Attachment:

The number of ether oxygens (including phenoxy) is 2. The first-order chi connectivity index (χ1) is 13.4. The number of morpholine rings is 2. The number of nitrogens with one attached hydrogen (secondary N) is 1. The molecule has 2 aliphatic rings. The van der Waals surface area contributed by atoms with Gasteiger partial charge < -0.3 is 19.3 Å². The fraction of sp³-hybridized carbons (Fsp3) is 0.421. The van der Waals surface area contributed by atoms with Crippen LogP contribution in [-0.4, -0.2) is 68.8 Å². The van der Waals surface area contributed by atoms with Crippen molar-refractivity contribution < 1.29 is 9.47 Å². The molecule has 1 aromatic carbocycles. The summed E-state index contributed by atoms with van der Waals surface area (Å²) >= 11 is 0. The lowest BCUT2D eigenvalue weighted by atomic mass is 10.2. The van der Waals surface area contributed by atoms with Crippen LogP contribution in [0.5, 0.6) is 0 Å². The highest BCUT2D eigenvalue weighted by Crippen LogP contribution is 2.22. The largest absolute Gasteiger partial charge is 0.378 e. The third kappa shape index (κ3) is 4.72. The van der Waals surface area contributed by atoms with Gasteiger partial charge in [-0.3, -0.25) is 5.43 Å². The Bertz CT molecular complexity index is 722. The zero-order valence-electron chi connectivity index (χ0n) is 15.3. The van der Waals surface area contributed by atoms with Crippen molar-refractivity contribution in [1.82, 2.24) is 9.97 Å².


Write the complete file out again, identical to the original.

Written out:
The number of ether oxygens (including phenoxy) is 2. The first-order chi connectivity index (χ1) is 13.4. The number of morpholine rings is 2. The number of nitrogens with one attached hydrogen (secondary N) is 1. The molecule has 2 aliphatic rings. The van der Waals surface area contributed by atoms with Gasteiger partial charge < -0.3 is 19.3 Å². The fraction of sp³-hybridized carbons (Fsp3) is 0.421. The van der Waals surface area contributed by atoms with Crippen LogP contribution in [-0.4, -0.2) is 68.8 Å². The van der Waals surface area contributed by atoms with Crippen molar-refractivity contribution < 1.29 is 9.47 Å². The molecule has 1 aromatic carbocycles. The summed E-state index contributed by atoms with van der Waals surface area (Å²) >= 11 is 0. The lowest BCUT2D eigenvalue weighted by atomic mass is 10.2. The van der Waals surface area contributed by atoms with Crippen LogP contribution in [0.5, 0.6) is 0 Å². The highest BCUT2D eigenvalue weighted by Crippen LogP contribution is 2.22. The largest absolute Gasteiger partial charge is 0.378 e. The third kappa shape index (κ3) is 4.72. The van der Waals surface area contributed by atoms with Gasteiger partial charge in [-0.3, -0.25) is 5.43 Å². The Bertz CT molecular complexity index is 722. The zero-order valence-electron chi connectivity index (χ0n) is 15.3. The van der Waals surface area contributed by atoms with Crippen molar-refractivity contribution in [1.82, 2.24) is 9.97 Å².